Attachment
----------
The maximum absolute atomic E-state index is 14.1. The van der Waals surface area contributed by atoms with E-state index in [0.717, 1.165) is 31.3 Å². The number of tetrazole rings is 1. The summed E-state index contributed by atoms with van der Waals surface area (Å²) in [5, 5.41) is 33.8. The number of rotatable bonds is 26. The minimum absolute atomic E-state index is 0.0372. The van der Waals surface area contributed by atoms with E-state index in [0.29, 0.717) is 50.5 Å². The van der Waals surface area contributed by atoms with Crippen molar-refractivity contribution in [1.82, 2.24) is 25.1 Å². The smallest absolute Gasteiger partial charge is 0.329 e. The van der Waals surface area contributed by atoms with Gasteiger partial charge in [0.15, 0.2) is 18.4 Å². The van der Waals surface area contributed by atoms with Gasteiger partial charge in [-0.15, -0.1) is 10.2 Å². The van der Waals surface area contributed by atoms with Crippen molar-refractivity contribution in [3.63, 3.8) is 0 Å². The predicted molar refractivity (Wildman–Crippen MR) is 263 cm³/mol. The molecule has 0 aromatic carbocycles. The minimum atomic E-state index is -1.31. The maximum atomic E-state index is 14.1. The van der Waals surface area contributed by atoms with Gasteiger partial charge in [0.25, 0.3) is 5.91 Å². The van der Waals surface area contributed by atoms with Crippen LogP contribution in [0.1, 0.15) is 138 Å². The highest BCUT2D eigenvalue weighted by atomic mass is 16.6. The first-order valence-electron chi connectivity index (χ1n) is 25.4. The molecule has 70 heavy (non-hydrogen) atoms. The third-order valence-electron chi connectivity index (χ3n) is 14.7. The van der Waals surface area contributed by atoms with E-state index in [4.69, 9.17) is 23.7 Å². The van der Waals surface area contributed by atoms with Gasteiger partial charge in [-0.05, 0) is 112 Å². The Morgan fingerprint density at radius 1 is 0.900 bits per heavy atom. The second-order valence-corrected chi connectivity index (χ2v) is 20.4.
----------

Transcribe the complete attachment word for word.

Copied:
The maximum absolute atomic E-state index is 14.1. The van der Waals surface area contributed by atoms with E-state index in [0.717, 1.165) is 31.3 Å². The number of tetrazole rings is 1. The summed E-state index contributed by atoms with van der Waals surface area (Å²) in [5, 5.41) is 33.8. The number of rotatable bonds is 26. The minimum absolute atomic E-state index is 0.0372. The van der Waals surface area contributed by atoms with E-state index in [0.29, 0.717) is 50.5 Å². The van der Waals surface area contributed by atoms with Crippen molar-refractivity contribution in [1.82, 2.24) is 25.1 Å². The smallest absolute Gasteiger partial charge is 0.329 e. The van der Waals surface area contributed by atoms with Gasteiger partial charge in [0.15, 0.2) is 18.4 Å². The van der Waals surface area contributed by atoms with Gasteiger partial charge in [-0.15, -0.1) is 10.2 Å². The van der Waals surface area contributed by atoms with Crippen molar-refractivity contribution in [3.63, 3.8) is 0 Å². The predicted molar refractivity (Wildman–Crippen MR) is 263 cm³/mol. The molecule has 0 aromatic carbocycles. The minimum atomic E-state index is -1.31. The maximum atomic E-state index is 14.1. The van der Waals surface area contributed by atoms with Gasteiger partial charge in [0.25, 0.3) is 5.91 Å². The van der Waals surface area contributed by atoms with Crippen LogP contribution in [0.1, 0.15) is 138 Å². The highest BCUT2D eigenvalue weighted by atomic mass is 16.6. The first-order valence-electron chi connectivity index (χ1n) is 25.4. The molecule has 70 heavy (non-hydrogen) atoms. The third-order valence-electron chi connectivity index (χ3n) is 14.7. The van der Waals surface area contributed by atoms with E-state index in [4.69, 9.17) is 23.7 Å². The van der Waals surface area contributed by atoms with Gasteiger partial charge in [-0.05, 0) is 112 Å². The Morgan fingerprint density at radius 1 is 0.900 bits per heavy atom. The second-order valence-corrected chi connectivity index (χ2v) is 20.4.